Security researchers say that a Gmail spear phishing attack targeting high-profile users might have spread to Hotmail and Yahoo Mail services, while it remains uncertain if the attack, originating from China, was state-sponsored.
Google disclosed earlier this week that hundreds of Gmail users, including military personnel, senior U.S. government officials, Chinese political activists, South Korean officials and journalists, were targeted in a sophisticated spear phishing attack , appearing to be sourced from Jinan, China, that attempted to infiltrate their e-mail accounts and monitor communications.
The attackers were able to hijack user accounts by employing social engineering scams that enticed victims to click on links that redirected them to phony Gmail login sites. In reality, the fake login sites were created by the hackers to trick users into submitting passwords.
The Gmail spear phishing attacks follow almost two months after Google reported that attackers were exploiting a publicly-disclosed MHTML vulnerability targeting journalists and political activists using its services.
Independent security researcher Greg Walton reported that the Gmail vulnerability exploit, affecting users running Internet Explorer, was targeting journalists and political activists , propagating with a phishing message spread over Facebook.
Recently, researchers at Trend Micro found that Hotmail and Yahoo Mail fell victim to similar phishing attacks, although it’s unclear if the attacks affecting Gmail were related.
During the attack against Hotmail, users were subjected to a phishing e-mail that pretended to be from the Facebook security team. Users became infected with malware simply by opening the e-mail, without be required to click on a malicious link.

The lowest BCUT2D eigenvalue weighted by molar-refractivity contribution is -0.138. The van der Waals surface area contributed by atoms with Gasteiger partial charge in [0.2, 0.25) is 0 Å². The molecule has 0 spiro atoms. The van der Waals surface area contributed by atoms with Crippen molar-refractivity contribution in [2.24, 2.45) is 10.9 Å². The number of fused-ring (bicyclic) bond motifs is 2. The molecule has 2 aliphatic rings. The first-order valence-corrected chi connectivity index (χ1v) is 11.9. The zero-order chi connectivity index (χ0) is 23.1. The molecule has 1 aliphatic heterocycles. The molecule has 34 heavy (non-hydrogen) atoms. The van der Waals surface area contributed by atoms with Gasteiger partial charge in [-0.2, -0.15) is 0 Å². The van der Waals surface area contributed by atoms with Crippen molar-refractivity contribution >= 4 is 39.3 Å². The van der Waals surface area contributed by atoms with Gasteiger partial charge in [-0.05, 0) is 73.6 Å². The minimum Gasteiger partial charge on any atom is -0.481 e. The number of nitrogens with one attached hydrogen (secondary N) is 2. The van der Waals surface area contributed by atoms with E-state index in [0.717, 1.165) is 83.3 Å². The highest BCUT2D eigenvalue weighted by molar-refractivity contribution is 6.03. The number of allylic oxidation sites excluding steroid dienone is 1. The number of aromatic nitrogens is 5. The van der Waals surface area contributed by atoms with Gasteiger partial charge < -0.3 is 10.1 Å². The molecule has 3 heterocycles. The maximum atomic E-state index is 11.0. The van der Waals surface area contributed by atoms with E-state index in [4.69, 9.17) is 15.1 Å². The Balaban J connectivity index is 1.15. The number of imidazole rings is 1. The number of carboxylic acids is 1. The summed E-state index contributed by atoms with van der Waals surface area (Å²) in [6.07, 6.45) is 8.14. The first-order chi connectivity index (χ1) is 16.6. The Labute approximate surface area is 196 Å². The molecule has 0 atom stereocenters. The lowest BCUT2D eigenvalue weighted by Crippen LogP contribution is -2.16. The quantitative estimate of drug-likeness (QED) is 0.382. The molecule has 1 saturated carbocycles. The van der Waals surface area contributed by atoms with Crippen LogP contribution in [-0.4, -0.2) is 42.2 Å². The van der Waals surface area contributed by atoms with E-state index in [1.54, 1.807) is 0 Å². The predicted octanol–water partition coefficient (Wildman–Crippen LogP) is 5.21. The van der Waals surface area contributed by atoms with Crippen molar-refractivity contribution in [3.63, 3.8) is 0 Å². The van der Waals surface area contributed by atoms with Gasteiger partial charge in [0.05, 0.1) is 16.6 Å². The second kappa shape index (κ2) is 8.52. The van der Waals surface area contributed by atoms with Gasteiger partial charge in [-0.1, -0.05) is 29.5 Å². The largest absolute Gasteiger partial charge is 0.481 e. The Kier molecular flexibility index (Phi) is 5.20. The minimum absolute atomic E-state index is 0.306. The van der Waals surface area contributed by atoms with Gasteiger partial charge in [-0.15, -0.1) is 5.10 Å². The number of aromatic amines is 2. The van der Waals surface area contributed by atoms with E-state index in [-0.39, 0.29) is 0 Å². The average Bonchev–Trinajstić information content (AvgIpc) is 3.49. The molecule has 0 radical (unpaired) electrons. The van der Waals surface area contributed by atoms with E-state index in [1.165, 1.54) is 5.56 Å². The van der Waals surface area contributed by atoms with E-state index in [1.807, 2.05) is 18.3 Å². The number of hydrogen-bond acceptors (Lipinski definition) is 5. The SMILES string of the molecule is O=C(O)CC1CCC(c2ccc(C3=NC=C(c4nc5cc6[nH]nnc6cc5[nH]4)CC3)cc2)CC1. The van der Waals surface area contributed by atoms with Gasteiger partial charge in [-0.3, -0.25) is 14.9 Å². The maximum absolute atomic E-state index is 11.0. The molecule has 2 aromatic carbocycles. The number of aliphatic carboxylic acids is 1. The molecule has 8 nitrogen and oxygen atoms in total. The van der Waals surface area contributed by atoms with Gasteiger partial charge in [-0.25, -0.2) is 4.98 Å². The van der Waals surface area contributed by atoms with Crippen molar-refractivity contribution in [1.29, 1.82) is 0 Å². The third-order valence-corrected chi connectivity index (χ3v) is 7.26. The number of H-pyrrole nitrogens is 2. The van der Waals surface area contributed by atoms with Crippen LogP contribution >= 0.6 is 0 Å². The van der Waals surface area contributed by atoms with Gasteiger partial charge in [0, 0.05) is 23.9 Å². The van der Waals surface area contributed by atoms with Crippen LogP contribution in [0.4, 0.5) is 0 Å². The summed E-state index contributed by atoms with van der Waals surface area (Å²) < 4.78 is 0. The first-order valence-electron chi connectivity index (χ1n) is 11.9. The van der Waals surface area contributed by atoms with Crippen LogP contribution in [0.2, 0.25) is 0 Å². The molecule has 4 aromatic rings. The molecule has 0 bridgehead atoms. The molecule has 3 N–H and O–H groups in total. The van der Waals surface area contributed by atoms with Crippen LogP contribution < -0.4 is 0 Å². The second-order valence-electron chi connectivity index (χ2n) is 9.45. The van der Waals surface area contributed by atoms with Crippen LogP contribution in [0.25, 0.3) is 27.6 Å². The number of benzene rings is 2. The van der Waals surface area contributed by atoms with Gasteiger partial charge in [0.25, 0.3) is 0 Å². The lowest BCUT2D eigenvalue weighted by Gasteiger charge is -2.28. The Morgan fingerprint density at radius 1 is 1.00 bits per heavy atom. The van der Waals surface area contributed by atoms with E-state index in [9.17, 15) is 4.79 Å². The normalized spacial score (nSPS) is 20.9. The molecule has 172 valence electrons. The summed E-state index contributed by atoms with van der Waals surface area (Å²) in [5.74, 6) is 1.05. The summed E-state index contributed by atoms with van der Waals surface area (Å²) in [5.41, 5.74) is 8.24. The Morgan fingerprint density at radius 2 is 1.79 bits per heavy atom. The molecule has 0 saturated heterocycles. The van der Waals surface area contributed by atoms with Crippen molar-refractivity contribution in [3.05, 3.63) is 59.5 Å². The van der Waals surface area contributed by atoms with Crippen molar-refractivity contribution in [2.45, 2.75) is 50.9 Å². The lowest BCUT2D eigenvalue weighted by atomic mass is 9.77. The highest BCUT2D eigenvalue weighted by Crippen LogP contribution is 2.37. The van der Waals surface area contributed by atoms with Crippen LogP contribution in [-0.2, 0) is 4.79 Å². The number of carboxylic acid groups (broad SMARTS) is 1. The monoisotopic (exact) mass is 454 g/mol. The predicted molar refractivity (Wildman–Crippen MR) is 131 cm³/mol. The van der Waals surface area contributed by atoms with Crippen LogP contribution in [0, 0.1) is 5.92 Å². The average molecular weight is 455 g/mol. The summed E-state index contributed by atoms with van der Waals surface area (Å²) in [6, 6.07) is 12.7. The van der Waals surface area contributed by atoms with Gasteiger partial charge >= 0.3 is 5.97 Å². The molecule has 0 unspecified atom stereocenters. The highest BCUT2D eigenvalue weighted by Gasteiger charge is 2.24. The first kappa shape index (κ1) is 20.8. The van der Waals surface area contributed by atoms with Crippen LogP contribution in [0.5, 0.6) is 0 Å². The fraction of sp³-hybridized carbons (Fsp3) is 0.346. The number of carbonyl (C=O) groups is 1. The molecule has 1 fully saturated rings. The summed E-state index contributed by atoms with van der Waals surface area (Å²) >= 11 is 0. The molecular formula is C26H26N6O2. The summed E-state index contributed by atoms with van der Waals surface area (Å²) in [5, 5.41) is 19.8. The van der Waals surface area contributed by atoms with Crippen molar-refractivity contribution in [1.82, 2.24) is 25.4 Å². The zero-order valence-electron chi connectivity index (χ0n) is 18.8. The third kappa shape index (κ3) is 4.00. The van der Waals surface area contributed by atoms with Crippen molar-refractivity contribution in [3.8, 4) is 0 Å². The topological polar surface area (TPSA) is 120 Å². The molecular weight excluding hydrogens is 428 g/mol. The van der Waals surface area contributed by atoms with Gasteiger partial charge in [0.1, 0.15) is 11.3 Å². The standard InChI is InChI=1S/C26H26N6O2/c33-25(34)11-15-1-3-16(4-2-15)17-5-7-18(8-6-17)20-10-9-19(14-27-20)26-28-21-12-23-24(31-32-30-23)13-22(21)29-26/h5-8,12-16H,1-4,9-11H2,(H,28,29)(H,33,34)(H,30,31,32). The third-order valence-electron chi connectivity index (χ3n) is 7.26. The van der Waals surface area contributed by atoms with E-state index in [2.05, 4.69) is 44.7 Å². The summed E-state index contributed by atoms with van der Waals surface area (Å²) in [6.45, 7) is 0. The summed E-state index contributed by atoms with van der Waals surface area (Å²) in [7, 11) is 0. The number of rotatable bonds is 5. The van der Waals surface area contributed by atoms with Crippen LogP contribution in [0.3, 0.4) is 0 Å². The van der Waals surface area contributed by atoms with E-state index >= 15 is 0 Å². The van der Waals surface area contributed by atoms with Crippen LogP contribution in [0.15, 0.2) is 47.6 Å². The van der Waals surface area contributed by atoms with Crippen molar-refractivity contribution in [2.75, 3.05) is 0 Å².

In addition, Yahoo Mail users were also targeted in an attack that attempted to swipe users’ cookies in order to access their e-mail accounts. During the attack, miscreants sent Yahoo Mail users an e-mail containing two attachments, one being a malicious document and the other a flawed cross-site scripting exploit, ultimately rendering the attack unsuccessful.
Nart Villeneuve, Trend Micro senior threat researcher, said in a blog post that the diverse series of attacks against e-mail services indicate that attackers are finding new and increasingly sophisticated ways to infiltrate users’ Web mail accounts and access their information.
“These events demonstrate that in addition to targeted attacks that encourage users to open malicious attachments, usually PDF and .DOC files, attackers are also attempting to exploit vulnerabilities in popular Web mail services in order to compromise Web mail accounts, to monitor communications and to gain information in order to stage future attacks,” he said.
Mike Paquette, chief strategy officer at Top Layer, said that while the motivations for phishing continue to be identity and IP theft as well as political activism, the recent Gmail and other Web mail attacks indicate the growing trend of phishing becoming more complex and automated as users become savvier to perpetrators' tactics.